Well at least someone’s coming clean around here…
On Tuesday, Apple released a set of statements along with official figures that went into a somewhat-detailed report of the number of information requests for account information that the NSA has put into Apple since they started asking four years ago. “Somewhat-detailed”, because although they were allowed to reveal specifics when it came to intrusions of privacy on foreign soil, as soon as things got domestic the vague fairy swooped in and waved her wand over the proceedings post-haste.
All in all Apple was legally required to respond to requests in 31 countries, many of which are allies of the United States and would (and likely will) be infuriated to see such a brazen abuse of their citizens taking place with no concern for the other governments and officials in charge.
“At the time of this report,” Apple notes, “the U.S. government does not allow Apple to disclose, except in broad ranges, the number of national security orders, the number of accounts affected by the orders, or whether content, such as emails, was disclosed. We strongly oppose this gag order, and Apple has made the case for relief from these restrictions in meetings and discussions with the White House, the U.S. Attorney General, congressional leaders, and the courts.”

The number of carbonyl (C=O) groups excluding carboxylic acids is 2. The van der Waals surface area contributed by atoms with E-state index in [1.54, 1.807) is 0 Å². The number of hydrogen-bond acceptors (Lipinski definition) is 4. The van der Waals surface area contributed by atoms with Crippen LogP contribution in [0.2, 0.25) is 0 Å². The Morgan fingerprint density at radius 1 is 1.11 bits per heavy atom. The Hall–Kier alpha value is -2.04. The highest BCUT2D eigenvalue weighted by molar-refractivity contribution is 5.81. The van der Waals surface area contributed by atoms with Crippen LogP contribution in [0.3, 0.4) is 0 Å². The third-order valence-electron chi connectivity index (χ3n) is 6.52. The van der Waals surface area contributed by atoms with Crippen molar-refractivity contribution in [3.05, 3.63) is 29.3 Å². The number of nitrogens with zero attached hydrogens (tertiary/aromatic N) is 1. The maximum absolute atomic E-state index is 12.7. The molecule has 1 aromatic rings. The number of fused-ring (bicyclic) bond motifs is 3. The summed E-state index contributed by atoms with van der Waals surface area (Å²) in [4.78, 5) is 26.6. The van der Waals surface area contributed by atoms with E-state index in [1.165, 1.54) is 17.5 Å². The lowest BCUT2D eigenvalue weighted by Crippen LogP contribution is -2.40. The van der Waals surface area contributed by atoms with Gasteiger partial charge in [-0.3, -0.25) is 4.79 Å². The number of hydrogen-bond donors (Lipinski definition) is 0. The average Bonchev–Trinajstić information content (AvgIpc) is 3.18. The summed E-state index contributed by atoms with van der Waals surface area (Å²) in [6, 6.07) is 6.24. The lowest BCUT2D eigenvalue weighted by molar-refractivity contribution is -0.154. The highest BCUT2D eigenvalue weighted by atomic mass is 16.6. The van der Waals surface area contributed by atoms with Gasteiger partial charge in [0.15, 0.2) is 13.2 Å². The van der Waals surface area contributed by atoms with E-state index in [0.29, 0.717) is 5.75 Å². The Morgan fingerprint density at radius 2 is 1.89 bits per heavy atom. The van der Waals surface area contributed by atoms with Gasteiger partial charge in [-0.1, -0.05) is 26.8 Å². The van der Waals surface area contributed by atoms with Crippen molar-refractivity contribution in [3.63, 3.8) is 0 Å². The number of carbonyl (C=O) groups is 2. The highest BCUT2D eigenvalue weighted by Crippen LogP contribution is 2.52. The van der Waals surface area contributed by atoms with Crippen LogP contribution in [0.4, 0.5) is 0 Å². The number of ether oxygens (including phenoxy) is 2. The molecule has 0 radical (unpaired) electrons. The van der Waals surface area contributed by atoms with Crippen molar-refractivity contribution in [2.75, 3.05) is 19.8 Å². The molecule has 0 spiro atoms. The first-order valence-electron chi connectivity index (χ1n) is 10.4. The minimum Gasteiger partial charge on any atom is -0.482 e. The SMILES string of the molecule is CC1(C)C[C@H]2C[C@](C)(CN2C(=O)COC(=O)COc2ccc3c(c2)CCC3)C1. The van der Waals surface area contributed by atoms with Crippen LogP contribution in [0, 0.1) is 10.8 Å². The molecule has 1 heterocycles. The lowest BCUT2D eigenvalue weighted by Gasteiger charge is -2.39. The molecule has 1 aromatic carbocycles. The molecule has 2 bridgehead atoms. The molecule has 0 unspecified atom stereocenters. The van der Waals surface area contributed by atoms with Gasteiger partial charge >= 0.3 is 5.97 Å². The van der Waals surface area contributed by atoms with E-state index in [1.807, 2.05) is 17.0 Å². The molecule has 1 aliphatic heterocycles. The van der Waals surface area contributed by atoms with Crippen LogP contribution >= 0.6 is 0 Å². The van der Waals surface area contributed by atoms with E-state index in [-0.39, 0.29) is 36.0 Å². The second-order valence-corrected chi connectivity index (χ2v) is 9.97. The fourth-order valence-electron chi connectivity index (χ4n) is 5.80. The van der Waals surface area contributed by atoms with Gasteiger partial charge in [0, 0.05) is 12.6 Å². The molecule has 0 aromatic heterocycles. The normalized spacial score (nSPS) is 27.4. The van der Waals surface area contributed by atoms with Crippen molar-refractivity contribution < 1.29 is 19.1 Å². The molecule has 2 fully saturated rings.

The quote goes on to suggest something truly fiendish was happening over at Fort Meade, Marlyand: “In very rare cases,” the report says about account requests, “we are asked to provide stored photos or email. We consider these requests very carefully and only provide account content in extremely limited circumstances.”
You read that right. If requested, Apple would be forced to provide the personal, private photos of its users to the United States government, under a gag order, or risk imprisonment of every employee in charge of the decision to disobey. This isn’t coersion with tact, it’s a brute force, overwhelming reality that if you run a technology company on American soil, there’s someone else out there who knows about it and is probably interested in what goes on in your building.
In the end, Apple is one of the few silicon-slingers I still maintain a shred of trust for, and their closing paragraph was of great comfort in this uncertain and unreliable era of mass, dragnet-style surveillance for every man woman and child on the planet.
“Perhaps most important, our business does not depend on collecting personal data. We have no interest in amassing personal information about our customers. We protect personal conversations by providing end-to-end encryption over iMessage and FaceTime. We do not store location data, Maps searches, or Siri requests in any identifiable form. … Unlike many other companies dealing with requests for customer data from government agencies, Apple’s main business is not about collecting information.”
Here at VPNCreative we believe that no matter what country you’re from, privacy, security, and peace of mind are a basic human right. That’s why we encourage everyone to take as many precautions as possible before signing up to new accounts or disclosing any information you might not want used against you later in a court of law.